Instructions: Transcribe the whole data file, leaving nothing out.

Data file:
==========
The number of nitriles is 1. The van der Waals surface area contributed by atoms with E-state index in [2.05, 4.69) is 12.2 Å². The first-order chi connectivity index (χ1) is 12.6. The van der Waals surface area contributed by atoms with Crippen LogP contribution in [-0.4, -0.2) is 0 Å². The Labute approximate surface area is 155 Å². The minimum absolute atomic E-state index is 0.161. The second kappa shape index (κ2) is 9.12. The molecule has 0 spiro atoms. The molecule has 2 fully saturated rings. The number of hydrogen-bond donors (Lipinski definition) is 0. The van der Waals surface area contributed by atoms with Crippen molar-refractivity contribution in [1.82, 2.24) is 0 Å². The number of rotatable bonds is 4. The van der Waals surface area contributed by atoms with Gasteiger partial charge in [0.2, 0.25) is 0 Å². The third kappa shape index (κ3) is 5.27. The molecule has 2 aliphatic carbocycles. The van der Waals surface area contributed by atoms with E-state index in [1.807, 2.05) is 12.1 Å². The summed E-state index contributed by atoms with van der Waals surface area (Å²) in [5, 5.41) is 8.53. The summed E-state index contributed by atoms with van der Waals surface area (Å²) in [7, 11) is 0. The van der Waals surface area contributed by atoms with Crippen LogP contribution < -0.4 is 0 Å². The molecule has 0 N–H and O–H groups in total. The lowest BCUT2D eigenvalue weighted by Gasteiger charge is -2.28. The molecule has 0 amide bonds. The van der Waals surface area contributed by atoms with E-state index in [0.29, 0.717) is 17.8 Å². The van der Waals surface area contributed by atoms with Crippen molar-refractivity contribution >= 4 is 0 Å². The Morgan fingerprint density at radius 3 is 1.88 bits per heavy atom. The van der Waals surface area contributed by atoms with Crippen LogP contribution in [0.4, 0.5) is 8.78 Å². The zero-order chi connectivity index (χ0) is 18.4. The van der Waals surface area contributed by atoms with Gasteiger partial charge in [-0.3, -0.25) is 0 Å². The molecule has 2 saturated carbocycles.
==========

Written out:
The number of nitriles is 1. The van der Waals surface area contributed by atoms with E-state index in [2.05, 4.69) is 12.2 Å². The first-order chi connectivity index (χ1) is 12.6. The van der Waals surface area contributed by atoms with Crippen LogP contribution in [-0.4, -0.2) is 0 Å². The Labute approximate surface area is 155 Å². The minimum absolute atomic E-state index is 0.161. The second kappa shape index (κ2) is 9.12. The molecule has 0 spiro atoms. The molecule has 2 fully saturated rings. The number of hydrogen-bond donors (Lipinski definition) is 0. The van der Waals surface area contributed by atoms with Crippen molar-refractivity contribution in [1.82, 2.24) is 0 Å². The number of rotatable bonds is 4. The van der Waals surface area contributed by atoms with Gasteiger partial charge in [0.2, 0.25) is 0 Å². The third kappa shape index (κ3) is 5.27. The molecule has 2 aliphatic carbocycles. The van der Waals surface area contributed by atoms with E-state index in [1.807, 2.05) is 12.1 Å². The summed E-state index contributed by atoms with van der Waals surface area (Å²) in [5, 5.41) is 8.53. The summed E-state index contributed by atoms with van der Waals surface area (Å²) in [7, 11) is 0. The van der Waals surface area contributed by atoms with Crippen LogP contribution < -0.4 is 0 Å². The molecule has 0 N–H and O–H groups in total. The lowest BCUT2D eigenvalue weighted by Gasteiger charge is -2.28. The molecule has 0 amide bonds. The van der Waals surface area contributed by atoms with E-state index in [0.29, 0.717) is 17.8 Å². The van der Waals surface area contributed by atoms with Crippen molar-refractivity contribution >= 4 is 0 Å². The Morgan fingerprint density at radius 3 is 1.88 bits per heavy atom. The van der Waals surface area contributed by atoms with Crippen LogP contribution in [0.4, 0.5) is 8.78 Å². The zero-order chi connectivity index (χ0) is 18.4. The van der Waals surface area contributed by atoms with Gasteiger partial charge in [-0.3, -0.25) is 0 Å². The molecule has 2 saturated carbocycles.